While [Barack Obama's presidential volley of star-spangled rhetoric, including 10 I’s, a me and a my in Sunday night’s 11-minute got-him announcement] sounds a lot like flag-wrapped, and probably effective, pre-campaign politicking, the raid leading to Bin Laden’s death takes a stone off the country’s heart. Mr. Obama, with seemingly justified pride and moral legitimacy, could well say (and did) — although the International Federation for Human Rights in Paris finds the operation’s legality open to question — “Justice has been done.”Pointing out the Apologizer-in-Chief's contradictions, John Vinocur notes in the International Herald Tribune that "this America has no other victories in sight".
But this is also a long way from the diction of a candidate who ran for the White House in 2008 with the phrase “we’re no longer about bluster and unilateralism and ideology,” and the suggestion that the United States’ potential for worldwide reach and military commitment has ever-increasing limits.
In proclaiming the elimination of Osama bin Laden a victory for “the greatness” of America (and by obvious extension that of his own leadership), Barack Obama hopes to create an image of forcefulness for his foreign policy — and at the same time assure his re-election next year.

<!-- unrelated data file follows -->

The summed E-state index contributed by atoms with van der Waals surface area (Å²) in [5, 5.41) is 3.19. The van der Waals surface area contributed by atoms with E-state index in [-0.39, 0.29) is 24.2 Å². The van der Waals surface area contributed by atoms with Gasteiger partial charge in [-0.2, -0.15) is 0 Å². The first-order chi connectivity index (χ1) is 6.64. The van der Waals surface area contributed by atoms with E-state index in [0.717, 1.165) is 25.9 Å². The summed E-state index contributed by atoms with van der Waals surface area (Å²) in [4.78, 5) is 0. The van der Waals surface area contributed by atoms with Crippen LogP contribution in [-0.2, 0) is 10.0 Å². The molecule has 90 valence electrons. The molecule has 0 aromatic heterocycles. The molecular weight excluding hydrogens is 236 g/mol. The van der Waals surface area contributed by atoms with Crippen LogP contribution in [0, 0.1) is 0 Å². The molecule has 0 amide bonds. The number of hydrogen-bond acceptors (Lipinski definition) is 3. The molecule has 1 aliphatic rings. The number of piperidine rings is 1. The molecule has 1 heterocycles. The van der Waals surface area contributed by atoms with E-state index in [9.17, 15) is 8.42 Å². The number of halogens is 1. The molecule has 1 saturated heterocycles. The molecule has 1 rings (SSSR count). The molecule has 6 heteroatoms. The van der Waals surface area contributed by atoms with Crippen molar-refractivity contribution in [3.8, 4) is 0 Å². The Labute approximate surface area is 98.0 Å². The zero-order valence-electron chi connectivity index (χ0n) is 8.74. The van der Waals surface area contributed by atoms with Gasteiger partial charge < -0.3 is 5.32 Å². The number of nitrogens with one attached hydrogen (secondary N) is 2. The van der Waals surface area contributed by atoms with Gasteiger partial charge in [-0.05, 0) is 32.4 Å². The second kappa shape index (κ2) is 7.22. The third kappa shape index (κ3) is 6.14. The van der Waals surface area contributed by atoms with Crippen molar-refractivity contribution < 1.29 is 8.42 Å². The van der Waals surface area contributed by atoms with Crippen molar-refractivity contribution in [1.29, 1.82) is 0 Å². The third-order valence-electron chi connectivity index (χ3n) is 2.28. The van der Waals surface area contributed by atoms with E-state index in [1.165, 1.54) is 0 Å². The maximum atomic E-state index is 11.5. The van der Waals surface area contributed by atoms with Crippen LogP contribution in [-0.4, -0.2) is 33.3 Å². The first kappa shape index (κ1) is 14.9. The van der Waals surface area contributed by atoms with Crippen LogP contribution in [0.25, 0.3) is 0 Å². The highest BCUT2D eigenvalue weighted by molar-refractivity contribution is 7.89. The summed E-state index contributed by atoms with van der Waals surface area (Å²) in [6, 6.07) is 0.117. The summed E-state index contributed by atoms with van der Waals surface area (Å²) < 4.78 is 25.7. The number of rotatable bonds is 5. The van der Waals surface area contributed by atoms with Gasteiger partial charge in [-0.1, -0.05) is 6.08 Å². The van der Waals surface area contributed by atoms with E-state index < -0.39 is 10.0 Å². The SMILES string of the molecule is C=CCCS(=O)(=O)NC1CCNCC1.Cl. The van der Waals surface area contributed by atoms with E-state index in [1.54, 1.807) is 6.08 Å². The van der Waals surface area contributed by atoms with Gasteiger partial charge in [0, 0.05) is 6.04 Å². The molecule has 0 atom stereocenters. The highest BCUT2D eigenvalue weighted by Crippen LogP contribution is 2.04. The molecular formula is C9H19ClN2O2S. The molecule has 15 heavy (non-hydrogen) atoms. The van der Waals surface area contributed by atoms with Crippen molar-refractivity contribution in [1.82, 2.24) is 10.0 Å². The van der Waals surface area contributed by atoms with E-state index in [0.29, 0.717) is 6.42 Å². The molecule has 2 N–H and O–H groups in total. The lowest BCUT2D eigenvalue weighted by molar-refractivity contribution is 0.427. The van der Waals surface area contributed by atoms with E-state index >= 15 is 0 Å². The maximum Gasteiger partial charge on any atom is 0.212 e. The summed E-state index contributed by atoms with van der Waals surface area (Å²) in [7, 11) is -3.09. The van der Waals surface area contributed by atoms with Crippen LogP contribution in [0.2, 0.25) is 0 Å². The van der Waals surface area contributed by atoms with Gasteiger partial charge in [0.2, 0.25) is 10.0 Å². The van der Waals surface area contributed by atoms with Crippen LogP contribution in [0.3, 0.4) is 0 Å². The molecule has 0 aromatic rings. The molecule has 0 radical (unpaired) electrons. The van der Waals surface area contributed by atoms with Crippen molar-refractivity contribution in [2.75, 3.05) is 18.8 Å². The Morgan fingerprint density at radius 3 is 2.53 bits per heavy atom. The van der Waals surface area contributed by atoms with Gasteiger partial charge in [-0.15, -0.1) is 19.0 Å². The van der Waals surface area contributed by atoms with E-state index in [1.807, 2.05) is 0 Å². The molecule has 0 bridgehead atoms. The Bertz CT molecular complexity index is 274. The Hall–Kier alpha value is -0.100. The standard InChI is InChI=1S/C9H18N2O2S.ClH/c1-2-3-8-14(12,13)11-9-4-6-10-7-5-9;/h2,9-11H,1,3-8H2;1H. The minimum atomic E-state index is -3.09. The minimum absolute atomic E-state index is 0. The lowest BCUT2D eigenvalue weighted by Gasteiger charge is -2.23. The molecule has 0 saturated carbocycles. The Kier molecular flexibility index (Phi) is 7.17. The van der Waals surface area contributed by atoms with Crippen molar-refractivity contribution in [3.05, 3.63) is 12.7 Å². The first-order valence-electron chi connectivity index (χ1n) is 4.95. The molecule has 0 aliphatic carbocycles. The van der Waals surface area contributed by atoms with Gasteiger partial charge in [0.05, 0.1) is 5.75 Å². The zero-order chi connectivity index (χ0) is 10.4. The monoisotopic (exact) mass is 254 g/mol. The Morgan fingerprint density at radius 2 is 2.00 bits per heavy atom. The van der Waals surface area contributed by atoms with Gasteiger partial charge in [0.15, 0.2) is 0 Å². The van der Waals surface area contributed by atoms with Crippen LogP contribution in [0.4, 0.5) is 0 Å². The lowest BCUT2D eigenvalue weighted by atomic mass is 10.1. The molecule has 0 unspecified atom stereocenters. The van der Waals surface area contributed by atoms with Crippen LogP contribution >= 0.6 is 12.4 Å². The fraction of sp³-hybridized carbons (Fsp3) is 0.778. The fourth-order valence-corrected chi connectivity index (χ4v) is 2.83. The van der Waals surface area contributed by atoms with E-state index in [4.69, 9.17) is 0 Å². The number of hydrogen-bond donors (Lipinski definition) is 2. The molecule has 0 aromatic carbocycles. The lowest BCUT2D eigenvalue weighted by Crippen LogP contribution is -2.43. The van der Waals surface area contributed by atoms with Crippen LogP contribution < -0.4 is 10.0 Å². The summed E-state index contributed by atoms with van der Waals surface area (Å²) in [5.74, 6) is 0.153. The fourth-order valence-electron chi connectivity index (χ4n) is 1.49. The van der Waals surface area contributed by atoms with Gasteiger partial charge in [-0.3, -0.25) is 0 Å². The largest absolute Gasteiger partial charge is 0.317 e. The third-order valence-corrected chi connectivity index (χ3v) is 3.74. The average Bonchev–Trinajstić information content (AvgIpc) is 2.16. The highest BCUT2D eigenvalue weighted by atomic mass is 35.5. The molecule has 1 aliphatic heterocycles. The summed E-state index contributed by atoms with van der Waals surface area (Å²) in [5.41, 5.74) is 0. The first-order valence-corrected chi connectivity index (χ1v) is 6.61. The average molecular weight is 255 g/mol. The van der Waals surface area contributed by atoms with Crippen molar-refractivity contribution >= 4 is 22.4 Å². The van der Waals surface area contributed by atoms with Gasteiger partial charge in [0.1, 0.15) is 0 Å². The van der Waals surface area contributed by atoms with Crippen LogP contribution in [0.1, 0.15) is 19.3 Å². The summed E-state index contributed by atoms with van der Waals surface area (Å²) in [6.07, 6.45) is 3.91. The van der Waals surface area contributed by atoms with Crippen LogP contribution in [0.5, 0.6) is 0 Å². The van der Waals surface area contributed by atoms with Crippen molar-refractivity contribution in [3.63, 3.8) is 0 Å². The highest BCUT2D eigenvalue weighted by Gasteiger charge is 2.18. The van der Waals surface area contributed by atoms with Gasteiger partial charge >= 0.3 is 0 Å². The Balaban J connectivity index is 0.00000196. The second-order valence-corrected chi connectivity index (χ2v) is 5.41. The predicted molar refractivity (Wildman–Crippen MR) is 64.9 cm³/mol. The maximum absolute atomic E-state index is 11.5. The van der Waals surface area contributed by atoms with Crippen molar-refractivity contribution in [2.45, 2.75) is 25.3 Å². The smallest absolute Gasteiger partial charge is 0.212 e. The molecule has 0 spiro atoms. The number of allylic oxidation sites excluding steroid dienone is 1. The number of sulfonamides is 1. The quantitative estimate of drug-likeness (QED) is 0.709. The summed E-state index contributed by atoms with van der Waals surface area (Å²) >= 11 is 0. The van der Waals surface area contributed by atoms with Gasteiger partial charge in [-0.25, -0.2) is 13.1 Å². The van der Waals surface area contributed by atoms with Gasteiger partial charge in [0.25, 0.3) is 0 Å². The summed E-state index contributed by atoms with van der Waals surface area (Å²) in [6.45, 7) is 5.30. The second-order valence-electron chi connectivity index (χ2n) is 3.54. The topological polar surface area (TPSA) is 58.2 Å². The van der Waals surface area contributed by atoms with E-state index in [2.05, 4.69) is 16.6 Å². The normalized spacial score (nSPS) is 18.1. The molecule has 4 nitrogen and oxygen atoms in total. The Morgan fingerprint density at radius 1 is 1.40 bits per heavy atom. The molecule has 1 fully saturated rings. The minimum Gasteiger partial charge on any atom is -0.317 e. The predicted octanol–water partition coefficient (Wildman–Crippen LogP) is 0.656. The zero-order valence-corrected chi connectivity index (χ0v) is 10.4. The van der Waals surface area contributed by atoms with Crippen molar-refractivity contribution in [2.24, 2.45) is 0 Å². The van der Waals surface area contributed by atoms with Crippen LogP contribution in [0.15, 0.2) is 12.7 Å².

Consider this language: Killing Bin Laden “is a testament to the greatness of our country and the determination of the American people.” And, “As a nation, there is nothing we can’t do.”
Add to that, “We will never tolerate our security being threatened.” Plus, “We will be true to the values that make us who we are” and “relentless in the defense of our citizens and our friends and allies.”
Call it a presidential volley of star-spangled rhetoric, including 10 I’s, a me and a my in Sunday night’s 11-minute got-him announcement, followed up by a trip Thursday to New York and the ground zero of the Sept. 11, 2001, terrorist attacks on America.… Now, Mr. Obama is pitching We’re No. 1 to a country that, as Bill Clinton said, “hires you to win” — its Iraq intervention being regarded mostly as a fiasco, but one where the 2007-8 U.S. military surge avoided a dishonorable departure.
Yet this America has no other victories in sight that would rid North Africa of Col. Muammar el-Qaddafi, or Afghanistan of the Taliban, and everyone else of the departed terrorist-in-chief’s globally dispersed followers.